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Avoiding A ‘Missed Dose’

Cancer Column Editors Speak February 2018 Health and Wellness

Avoiding A ‘Missed Dose’

Dr. Ulhas Ganu (New)

Assuring quality is important, right from sourcing of raw material to manufacturing and distribution of pharmaceutical products

By dr Ulhas Ganu

With the introduction of newer oral molecules, chemotherapy has changed a lot from what it used to be in the last century. That has come as a boon to patients as it offers them the advantage of taking medication at home. This, in turn, aids in both the replacement of aggressive cytotoxic chemotherapy, and avoiding the burden of having to spend time, money, and energy in getting admitted to a hospital. Unfortunately, the option of oral medication is not available for the treatment of all cancers. While patients, under the care and guidance of medical and paramedical staff in a hospital find it easier to keep track of their medication, once home, over 80 percent of patients have been reported to miss a few doses. The implications of missing proper medication can be serious, a fact not realized by most people. Some of the most common facts they fail to understand are:

1. Drug efficacy depends on the concentration of the drug, its active metabolites in the blood, or at the site of action.

2. Irregular consumption of drugs can affect the efficacy of treatment adversely. It has been estimated that thousands of Americans have avoidable heart attacks each year as a result of their negligence in taking the cholesterol-lowering medications prescribed by their doctors.

3. In the case of anti-diabetic drugs, a double dose taken mistakenly can exaggerate hypoglycemic response, leading to exhaustion and even to an emergency.

4. In skipping several doses of drugs, significant time is lost till therapeutic levels are reached again.

5. In the case of Tamoxifen that possesses a fairly long half-life and very long steady-state concentration, missing a dose occasionally may not matter much; however, it may mean a lot in the case of drugs like Imatinib as the target plasma concentration of the drug is missed, resulting in lesser efficacy. More missed doses may mean suboptimal treatment which may affect cure or control over the disease adversely.

6. Taking back-to-back doses of anticancer drugs with Narrow Therapeutic Index (NTI) may result in toxicity. NTI means that while only smaller increases in blood concentration of the drug can cause toxicity in the patient, small decreases in blood concentration can result in loss of efficacy. This implies that in the case of cancer patients, both missing a dose too often or taking the missed dose closer to the next one needs to be avoided.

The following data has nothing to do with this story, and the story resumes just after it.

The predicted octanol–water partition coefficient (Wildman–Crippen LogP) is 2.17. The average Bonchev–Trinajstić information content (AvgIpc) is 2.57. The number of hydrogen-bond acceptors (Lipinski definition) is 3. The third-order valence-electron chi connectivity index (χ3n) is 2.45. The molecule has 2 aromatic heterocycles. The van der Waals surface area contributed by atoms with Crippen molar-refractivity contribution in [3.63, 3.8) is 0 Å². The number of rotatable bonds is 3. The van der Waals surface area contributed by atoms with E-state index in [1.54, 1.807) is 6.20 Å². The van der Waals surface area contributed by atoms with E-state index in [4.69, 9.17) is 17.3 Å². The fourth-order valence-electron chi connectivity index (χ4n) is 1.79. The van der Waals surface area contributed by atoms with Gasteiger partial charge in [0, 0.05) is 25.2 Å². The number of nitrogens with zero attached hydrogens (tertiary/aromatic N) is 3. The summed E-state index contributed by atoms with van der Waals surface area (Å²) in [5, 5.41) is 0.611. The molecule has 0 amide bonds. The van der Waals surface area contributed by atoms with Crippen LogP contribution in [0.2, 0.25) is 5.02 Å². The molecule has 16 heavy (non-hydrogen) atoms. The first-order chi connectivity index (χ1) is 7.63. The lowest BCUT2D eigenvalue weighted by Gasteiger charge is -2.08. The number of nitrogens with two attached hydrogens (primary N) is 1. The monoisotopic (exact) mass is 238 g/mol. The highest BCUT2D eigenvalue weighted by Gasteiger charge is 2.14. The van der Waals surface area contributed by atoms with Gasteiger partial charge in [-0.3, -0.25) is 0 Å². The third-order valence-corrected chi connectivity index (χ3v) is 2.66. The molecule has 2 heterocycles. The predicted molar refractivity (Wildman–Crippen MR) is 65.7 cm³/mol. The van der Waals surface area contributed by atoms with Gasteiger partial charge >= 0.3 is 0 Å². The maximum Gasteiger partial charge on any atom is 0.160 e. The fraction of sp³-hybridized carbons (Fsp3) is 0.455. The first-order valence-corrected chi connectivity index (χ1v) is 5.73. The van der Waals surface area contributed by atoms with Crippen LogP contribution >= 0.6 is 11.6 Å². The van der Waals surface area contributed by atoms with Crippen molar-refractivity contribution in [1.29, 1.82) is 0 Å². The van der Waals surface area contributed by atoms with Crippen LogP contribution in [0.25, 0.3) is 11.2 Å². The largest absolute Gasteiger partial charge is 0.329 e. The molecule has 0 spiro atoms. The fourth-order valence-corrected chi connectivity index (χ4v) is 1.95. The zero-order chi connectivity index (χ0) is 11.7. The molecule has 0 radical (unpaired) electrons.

Avoiding A ‘Missed Dose' 1

Thus, the responsibility of taking medication on time during oral therapy at home rests solely with the patients and their close relatives. Old age, stress, forgetfulness, and the high cost of some medications are the frequent reasons patients give for missing doses. Here are a few steps to help patients avoid missing a dose:

1. Make a monthly table for the prescribed medications with mention of the medicine’s name, time and frequency of the dose. Ticking in the respective column immediately after taking a dose saves the anxiety of whether one has missed taking a dose of medicine. This also reduces the likelihood of taking a double dose.

2. Going through the doctor’s prescription once in a while during long term therapy may help, as the patient may have missed a point or two earlier.

3. In the case of long term therapy, purchasing medicines on time is important for timely medicine intake. In spite of the above precautions, one can still miss a dose or two occasionally. However, as discussed, missing doses frequently results in poor response to the treatment, defeating the very purpose of therapy.

Below is a list of remedial actions for an occasional missed dose; this does not apply for frequent misses:

1. Ask the doctor (in advance if possible) about what should be done in such cases. Clear advice from the doctor will protect the patient from undue anxiety later.

2. Look for the Patient Information Leaflet provided by the pharmaceutical company and the advice therein. Follow instructions as guided.

3. Ask a certified pharmacist, if the options mentioned above are not available. Planning well in advance will undoubtedly ensure the success of therapy

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